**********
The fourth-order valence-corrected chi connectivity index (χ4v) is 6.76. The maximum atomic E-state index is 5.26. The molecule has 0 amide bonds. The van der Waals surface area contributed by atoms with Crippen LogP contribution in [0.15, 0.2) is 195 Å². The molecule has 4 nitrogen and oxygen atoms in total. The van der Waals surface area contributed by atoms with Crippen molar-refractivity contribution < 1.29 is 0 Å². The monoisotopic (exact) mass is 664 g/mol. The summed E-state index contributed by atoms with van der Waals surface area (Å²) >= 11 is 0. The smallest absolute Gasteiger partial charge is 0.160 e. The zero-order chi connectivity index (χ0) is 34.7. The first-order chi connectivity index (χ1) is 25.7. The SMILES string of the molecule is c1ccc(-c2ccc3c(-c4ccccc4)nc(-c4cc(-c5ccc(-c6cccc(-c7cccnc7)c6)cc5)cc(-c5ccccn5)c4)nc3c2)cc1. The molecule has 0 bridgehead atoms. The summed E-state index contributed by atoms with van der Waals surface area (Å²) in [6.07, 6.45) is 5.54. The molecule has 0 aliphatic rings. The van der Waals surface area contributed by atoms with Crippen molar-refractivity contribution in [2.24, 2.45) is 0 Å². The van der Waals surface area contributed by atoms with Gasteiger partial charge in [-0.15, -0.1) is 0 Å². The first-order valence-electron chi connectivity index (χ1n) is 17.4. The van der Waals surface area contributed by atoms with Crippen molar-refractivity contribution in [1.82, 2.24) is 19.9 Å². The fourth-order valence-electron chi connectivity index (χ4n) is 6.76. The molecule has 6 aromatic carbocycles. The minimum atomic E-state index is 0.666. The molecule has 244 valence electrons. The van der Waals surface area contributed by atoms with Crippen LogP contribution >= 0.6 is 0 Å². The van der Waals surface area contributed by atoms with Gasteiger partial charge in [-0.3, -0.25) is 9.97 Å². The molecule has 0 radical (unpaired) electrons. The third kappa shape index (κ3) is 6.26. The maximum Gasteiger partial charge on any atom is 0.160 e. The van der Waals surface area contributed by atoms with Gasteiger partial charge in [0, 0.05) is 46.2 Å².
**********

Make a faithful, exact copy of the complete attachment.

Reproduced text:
The fourth-order valence-corrected chi connectivity index (χ4v) is 6.76. The maximum atomic E-state index is 5.26. The molecule has 0 amide bonds. The van der Waals surface area contributed by atoms with Crippen LogP contribution in [0.15, 0.2) is 195 Å². The molecule has 4 nitrogen and oxygen atoms in total. The van der Waals surface area contributed by atoms with Crippen molar-refractivity contribution < 1.29 is 0 Å². The monoisotopic (exact) mass is 664 g/mol. The summed E-state index contributed by atoms with van der Waals surface area (Å²) >= 11 is 0. The smallest absolute Gasteiger partial charge is 0.160 e. The zero-order chi connectivity index (χ0) is 34.7. The first-order chi connectivity index (χ1) is 25.7. The SMILES string of the molecule is c1ccc(-c2ccc3c(-c4ccccc4)nc(-c4cc(-c5ccc(-c6cccc(-c7cccnc7)c6)cc5)cc(-c5ccccn5)c4)nc3c2)cc1. The molecule has 0 bridgehead atoms. The summed E-state index contributed by atoms with van der Waals surface area (Å²) in [6.07, 6.45) is 5.54. The molecule has 0 aliphatic rings. The van der Waals surface area contributed by atoms with Crippen molar-refractivity contribution in [2.24, 2.45) is 0 Å². The van der Waals surface area contributed by atoms with Gasteiger partial charge in [-0.15, -0.1) is 0 Å². The first-order valence-electron chi connectivity index (χ1n) is 17.4. The van der Waals surface area contributed by atoms with Crippen molar-refractivity contribution in [1.82, 2.24) is 19.9 Å². The fourth-order valence-electron chi connectivity index (χ4n) is 6.76. The molecule has 6 aromatic carbocycles. The minimum atomic E-state index is 0.666. The molecule has 244 valence electrons. The van der Waals surface area contributed by atoms with Crippen LogP contribution >= 0.6 is 0 Å². The van der Waals surface area contributed by atoms with Gasteiger partial charge in [-0.3, -0.25) is 9.97 Å². The molecule has 0 radical (unpaired) electrons. The third kappa shape index (κ3) is 6.26. The maximum Gasteiger partial charge on any atom is 0.160 e. The van der Waals surface area contributed by atoms with Gasteiger partial charge in [0, 0.05) is 46.2 Å².